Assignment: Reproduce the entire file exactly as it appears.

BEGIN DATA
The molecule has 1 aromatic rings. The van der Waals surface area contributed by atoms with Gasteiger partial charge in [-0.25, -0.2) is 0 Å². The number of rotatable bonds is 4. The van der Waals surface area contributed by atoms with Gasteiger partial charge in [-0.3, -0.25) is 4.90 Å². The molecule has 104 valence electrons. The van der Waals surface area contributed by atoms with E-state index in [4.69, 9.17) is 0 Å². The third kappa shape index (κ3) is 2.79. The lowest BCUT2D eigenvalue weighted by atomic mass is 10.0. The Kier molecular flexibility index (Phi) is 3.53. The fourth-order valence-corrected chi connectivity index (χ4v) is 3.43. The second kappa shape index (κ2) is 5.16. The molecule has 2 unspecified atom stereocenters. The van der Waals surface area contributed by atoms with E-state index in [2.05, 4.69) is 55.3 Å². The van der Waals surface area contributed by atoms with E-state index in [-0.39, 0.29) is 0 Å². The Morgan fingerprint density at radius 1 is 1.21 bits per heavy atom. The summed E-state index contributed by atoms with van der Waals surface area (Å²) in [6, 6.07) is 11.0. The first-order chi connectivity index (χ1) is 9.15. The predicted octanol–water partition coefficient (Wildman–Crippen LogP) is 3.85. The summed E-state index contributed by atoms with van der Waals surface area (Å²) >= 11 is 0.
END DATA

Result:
The molecule has 1 aromatic rings. The van der Waals surface area contributed by atoms with Gasteiger partial charge in [-0.25, -0.2) is 0 Å². The number of rotatable bonds is 4. The van der Waals surface area contributed by atoms with Gasteiger partial charge in [-0.3, -0.25) is 4.90 Å². The molecule has 104 valence electrons. The van der Waals surface area contributed by atoms with E-state index in [4.69, 9.17) is 0 Å². The third kappa shape index (κ3) is 2.79. The lowest BCUT2D eigenvalue weighted by atomic mass is 10.0. The Kier molecular flexibility index (Phi) is 3.53. The fourth-order valence-corrected chi connectivity index (χ4v) is 3.43. The second kappa shape index (κ2) is 5.16. The molecule has 2 unspecified atom stereocenters. The van der Waals surface area contributed by atoms with E-state index in [2.05, 4.69) is 55.3 Å². The van der Waals surface area contributed by atoms with E-state index in [-0.39, 0.29) is 0 Å². The Morgan fingerprint density at radius 1 is 1.21 bits per heavy atom. The summed E-state index contributed by atoms with van der Waals surface area (Å²) in [6, 6.07) is 11.0. The first-order chi connectivity index (χ1) is 9.15. The predicted octanol–water partition coefficient (Wildman–Crippen LogP) is 3.85. The summed E-state index contributed by atoms with van der Waals surface area (Å²) >= 11 is 0.